Over the next two weeks, we will unveil our preseason All-Division teams, as is our annual tradition around this time of year. As always, the rosters were compiled largely by a panel of one, though there was significant input from the writing and editorial staff at after I took an initial run at the rosters on my own. 

We began on Tuesday with the AFC East and continued Wednesday with the AFC North. Today, it's the AFC South, and then we'll finish up the conference tomorrow with the AFC West. Next week, it's on to the NFC. Without further ado ...

Offensive skill positions

QB: Matt Ryan (IND)

RB: Jonathan Taylor (IND)

WR: Michael Pittman (IND), Brandin Cooks (HOU), Christian Kirk (JAX)

TE: Brevin Jordan (HOU)

FLEX: Derrick Henry (TEN)

Be prepared, folks. This division is ROUGH. Matt Ryan, last seen struggling pretty badly for the 2021 Falcons, is pretty clearly the best quarterback in the division at the moment. Barring a significant step forward from Trevor Lawrence or Ryan Tannehill somehow rediscovering his elite efficiency despite no longer having A.J. Brown by his side, Ryan seems likely to be the most productive passer during the 2022 season as well. We know he'll be put in position to succeed by Frank Reich and will be working behind a non-disaster of an offensive line, at least.

Prior to his injury, Henry was on track for another absolute monster season. In eight games, he carried an incredible 219 times for 937 yards and 10 scores. That's a 465-carry pace in a 17-game season. The 4.3 yards-per-carry average, though, was his worst since his second NFL season. He's also a now-28-year-old, 247-pound running back coming off a broken foot and 955 touches over the past 2.5 years. The likelihood of his remaining as absurdly productive in 2022 as he was from 2019 through 2021 is low ... but he still makes this team because he's just that good, and the rest of the division is that bad. He's just the flex guy instead of the running back, where Taylor gets the nod due to his youth and health advantages.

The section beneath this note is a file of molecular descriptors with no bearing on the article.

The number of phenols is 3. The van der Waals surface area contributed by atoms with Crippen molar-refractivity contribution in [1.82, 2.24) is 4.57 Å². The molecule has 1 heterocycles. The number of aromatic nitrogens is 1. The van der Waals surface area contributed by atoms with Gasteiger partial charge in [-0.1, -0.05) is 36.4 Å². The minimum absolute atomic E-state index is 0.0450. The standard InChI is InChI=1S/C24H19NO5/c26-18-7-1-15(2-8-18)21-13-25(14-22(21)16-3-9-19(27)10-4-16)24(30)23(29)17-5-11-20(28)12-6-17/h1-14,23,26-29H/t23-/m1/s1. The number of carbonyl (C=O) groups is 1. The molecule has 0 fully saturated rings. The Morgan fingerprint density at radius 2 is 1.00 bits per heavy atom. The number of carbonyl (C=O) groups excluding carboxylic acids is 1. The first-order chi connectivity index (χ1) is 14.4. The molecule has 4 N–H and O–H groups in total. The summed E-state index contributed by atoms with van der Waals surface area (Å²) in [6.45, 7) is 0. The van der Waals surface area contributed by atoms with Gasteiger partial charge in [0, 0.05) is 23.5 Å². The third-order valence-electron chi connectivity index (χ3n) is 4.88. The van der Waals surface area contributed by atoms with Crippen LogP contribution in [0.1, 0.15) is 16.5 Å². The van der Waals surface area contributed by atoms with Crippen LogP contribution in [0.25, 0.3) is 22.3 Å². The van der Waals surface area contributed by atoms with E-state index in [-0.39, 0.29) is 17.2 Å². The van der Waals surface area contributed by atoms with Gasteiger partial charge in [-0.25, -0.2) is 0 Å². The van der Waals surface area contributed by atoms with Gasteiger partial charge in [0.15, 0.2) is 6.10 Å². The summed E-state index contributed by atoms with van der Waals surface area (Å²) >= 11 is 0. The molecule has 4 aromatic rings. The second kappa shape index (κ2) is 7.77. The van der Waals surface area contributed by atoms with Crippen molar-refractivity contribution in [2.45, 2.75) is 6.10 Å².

Pittman took a step forward in Year 2 despite a downgrade in quarterback play, and with Ryan replacing Carson Wentz, should continue to progress as a No. 1 perimeter option. Cooks has been one of the league's most consistent producers despite persistent injury issues, just racking up over 1,000 yards year after year. With Davis Mills under center all season, he has a good shot to get there again. While Kirk is no doubt overpaid, he's also a lot better than what the Jags had at the receiver position last year, and should help elevate Lawrence in Year 2. The tight end crop in this division is fairly weak, and Jordan has a chance to stand out as a secondary target in Houston's offense. Once he actually got on the field last year, he was pretty effective over the middle and up the seam. 

Offensive line

OT: Laremy Tunsil (HOU), Braden Smith (IND)

G: Quenton Nelson (IND), Brandon Scherff (JAX)

C: Ryan Kelly (IND)

This is the area where the AFC South is strongest. Tunsil's monster contract overstates the degree to which he is actually one of the league's very top tackles, but he's a damn good one, and there's no reason to expect a decline in his age-28 season, so long as he remains healthier than he did a year ago. Smith gets overshadowed because he was drafted the same year by the same team as his future Hall of Fame teammate, Nelson, but he's emerged as a very good right tackle. Nelson is an absolute no-brainer here. Duh. Scherff's contract is a bit expensive for a player with his health history, but when he's on the field, he's one of the NFL's best guards. Kelly has health issues of his own, but he's also just a really good center. He gets the nod over Tennessee's Ben Jones because he's mostly been able to stay healthy these past few years, and he's got relative youth on his side.